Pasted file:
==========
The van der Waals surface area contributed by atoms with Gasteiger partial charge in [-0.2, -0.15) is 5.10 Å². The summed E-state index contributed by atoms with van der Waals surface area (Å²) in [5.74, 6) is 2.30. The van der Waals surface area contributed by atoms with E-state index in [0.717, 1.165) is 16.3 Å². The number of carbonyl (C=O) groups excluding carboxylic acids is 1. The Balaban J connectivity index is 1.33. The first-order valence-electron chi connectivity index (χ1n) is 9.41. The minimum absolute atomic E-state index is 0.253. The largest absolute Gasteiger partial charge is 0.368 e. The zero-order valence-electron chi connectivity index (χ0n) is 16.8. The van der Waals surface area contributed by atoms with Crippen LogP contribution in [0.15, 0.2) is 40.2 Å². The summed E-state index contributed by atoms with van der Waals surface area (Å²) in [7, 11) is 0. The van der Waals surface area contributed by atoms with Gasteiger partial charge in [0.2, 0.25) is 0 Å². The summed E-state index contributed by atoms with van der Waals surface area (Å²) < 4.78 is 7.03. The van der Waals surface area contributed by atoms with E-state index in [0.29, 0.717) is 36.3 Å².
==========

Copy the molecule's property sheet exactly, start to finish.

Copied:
The van der Waals surface area contributed by atoms with Gasteiger partial charge in [-0.2, -0.15) is 5.10 Å². The summed E-state index contributed by atoms with van der Waals surface area (Å²) in [5.74, 6) is 2.30. The van der Waals surface area contributed by atoms with E-state index in [0.717, 1.165) is 16.3 Å². The number of carbonyl (C=O) groups excluding carboxylic acids is 1. The Balaban J connectivity index is 1.33. The first-order valence-electron chi connectivity index (χ1n) is 9.41. The minimum absolute atomic E-state index is 0.253. The largest absolute Gasteiger partial charge is 0.368 e. The zero-order valence-electron chi connectivity index (χ0n) is 16.8. The van der Waals surface area contributed by atoms with Crippen LogP contribution in [0.15, 0.2) is 40.2 Å². The summed E-state index contributed by atoms with van der Waals surface area (Å²) in [7, 11) is 0. The van der Waals surface area contributed by atoms with Gasteiger partial charge in [0.2, 0.25) is 0 Å². The summed E-state index contributed by atoms with van der Waals surface area (Å²) < 4.78 is 7.03. The van der Waals surface area contributed by atoms with E-state index in [0.29, 0.717) is 36.3 Å².